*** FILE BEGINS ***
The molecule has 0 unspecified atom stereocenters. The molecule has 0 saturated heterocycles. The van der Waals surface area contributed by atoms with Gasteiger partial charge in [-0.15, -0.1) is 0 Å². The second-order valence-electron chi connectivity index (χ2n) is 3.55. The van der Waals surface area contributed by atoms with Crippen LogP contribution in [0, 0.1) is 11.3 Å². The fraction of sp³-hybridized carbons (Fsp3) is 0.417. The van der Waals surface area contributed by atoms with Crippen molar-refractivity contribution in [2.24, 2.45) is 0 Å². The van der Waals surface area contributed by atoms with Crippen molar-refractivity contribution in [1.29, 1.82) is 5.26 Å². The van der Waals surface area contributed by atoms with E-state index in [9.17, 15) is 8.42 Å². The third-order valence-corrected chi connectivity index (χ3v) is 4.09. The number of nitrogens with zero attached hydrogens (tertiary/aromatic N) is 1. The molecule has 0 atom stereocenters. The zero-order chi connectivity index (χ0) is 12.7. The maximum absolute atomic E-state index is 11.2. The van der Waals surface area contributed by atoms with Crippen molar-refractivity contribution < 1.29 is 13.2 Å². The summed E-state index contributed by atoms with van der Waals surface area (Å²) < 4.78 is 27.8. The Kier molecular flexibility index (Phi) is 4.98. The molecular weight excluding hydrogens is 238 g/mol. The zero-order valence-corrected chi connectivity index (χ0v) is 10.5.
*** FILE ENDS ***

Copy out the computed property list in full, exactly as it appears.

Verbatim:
The molecule has 0 unspecified atom stereocenters. The molecule has 0 saturated heterocycles. The van der Waals surface area contributed by atoms with Gasteiger partial charge in [-0.15, -0.1) is 0 Å². The second-order valence-electron chi connectivity index (χ2n) is 3.55. The van der Waals surface area contributed by atoms with Crippen LogP contribution in [0, 0.1) is 11.3 Å². The fraction of sp³-hybridized carbons (Fsp3) is 0.417. The van der Waals surface area contributed by atoms with Crippen molar-refractivity contribution in [2.24, 2.45) is 0 Å². The van der Waals surface area contributed by atoms with Crippen molar-refractivity contribution in [1.29, 1.82) is 5.26 Å². The van der Waals surface area contributed by atoms with E-state index in [9.17, 15) is 8.42 Å². The third-order valence-corrected chi connectivity index (χ3v) is 4.09. The number of nitrogens with zero attached hydrogens (tertiary/aromatic N) is 1. The molecule has 0 atom stereocenters. The zero-order chi connectivity index (χ0) is 12.7. The maximum absolute atomic E-state index is 11.2. The van der Waals surface area contributed by atoms with Crippen molar-refractivity contribution < 1.29 is 13.2 Å². The summed E-state index contributed by atoms with van der Waals surface area (Å²) < 4.78 is 27.8. The Kier molecular flexibility index (Phi) is 4.98. The molecular weight excluding hydrogens is 238 g/mol. The zero-order valence-corrected chi connectivity index (χ0v) is 10.5.